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Chapter Summary

LANs are a critical component in computer networks today. While these structures come in many different sizes, they are always used to carry data at speeds as fast as possible over short geographic distances.

Ethernet is the most common type of LAN used today. Standards unique to Ethernet specify Ethernet LAN cabling and signaling at both the physical and data link layers of the OSI reference model. Bits that are transmitted over an Ethernet LAN are organized into frames. Ethernet LANs manage the signals on a network using a process called CSMA/CD.

A NIC or LAN adapter plugs into a motherboard and provides an interface for connecting to the network. The MAC address is burned onto each NIC by the manufacturer, providing a unique, physical network address that permits the device to participate in the network.

The cable and connector specifications used to support Ethernet implementations are derived from the EIA/TIA standards body. The categories of cabling defined for Ethernet are derived from the EIA/TIA-568 (SP2840) Commercial Building Telecommunications Wiring Standards. Several connection media are used for Ethernet, with RJ-45 and GBIC being the most common.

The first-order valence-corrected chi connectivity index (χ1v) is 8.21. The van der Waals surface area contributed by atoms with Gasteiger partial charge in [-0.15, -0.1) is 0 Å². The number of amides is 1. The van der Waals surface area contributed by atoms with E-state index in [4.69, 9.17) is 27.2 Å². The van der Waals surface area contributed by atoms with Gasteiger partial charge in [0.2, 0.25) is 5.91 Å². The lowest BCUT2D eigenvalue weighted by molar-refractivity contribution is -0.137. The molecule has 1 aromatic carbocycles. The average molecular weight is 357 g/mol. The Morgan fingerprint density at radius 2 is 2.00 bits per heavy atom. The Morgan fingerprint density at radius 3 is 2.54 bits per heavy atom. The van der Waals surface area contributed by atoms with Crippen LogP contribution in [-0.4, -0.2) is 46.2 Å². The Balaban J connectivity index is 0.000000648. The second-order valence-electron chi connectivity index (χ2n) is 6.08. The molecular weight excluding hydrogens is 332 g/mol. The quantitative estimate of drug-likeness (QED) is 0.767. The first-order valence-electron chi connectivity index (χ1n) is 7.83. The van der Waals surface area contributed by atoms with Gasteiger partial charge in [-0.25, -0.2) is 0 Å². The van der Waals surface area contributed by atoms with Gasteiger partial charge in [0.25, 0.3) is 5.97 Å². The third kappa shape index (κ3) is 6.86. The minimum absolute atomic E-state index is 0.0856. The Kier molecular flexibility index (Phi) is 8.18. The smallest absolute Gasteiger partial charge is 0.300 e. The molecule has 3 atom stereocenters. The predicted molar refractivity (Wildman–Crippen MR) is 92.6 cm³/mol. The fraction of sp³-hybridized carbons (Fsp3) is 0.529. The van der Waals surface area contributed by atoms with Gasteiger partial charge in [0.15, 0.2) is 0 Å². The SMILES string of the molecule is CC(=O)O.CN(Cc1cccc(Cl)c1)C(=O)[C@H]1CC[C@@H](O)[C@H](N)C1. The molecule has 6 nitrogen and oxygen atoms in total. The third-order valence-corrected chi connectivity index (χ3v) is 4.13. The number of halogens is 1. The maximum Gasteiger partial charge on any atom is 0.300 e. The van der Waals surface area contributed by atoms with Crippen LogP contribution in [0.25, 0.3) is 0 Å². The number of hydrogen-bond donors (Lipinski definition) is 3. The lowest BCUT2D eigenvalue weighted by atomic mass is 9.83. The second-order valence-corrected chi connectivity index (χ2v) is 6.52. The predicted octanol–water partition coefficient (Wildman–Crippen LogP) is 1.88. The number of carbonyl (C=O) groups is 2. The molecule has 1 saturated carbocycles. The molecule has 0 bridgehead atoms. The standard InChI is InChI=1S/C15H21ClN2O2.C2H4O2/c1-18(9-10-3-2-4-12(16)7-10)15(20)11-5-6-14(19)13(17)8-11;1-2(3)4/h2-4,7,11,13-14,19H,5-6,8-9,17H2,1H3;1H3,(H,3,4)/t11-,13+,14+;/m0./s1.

A GBIC is a hot-swappable I/O device that plugs into a Gigabit Ethernet port on a network device to provide a physical interface.

UTP cable is a four-pair wire. Each of the eight individual copper wires in UTP cable is covered by an insulating material, and the wires in each pair are twisted around each other. A crossover cable connects between similar devices like router to router, PC to PC, or switch to switch. A straight-through cable connects between dissimilar devices like switch to router or PC to switch.

This chapter also examined fiber-optic media. Optical fiber is a flexible, transparent fiber that is made of very pure glass (silica) and is not much bigger than a human hair. It acts as a waveguide, or “light pipe,” to transmit light between the two ends of the fiber. Optical fibers are widely used in fiber-optic communications, which permit transmission over longer distances and at higher bandwidths (data rates) than other forms of communication.

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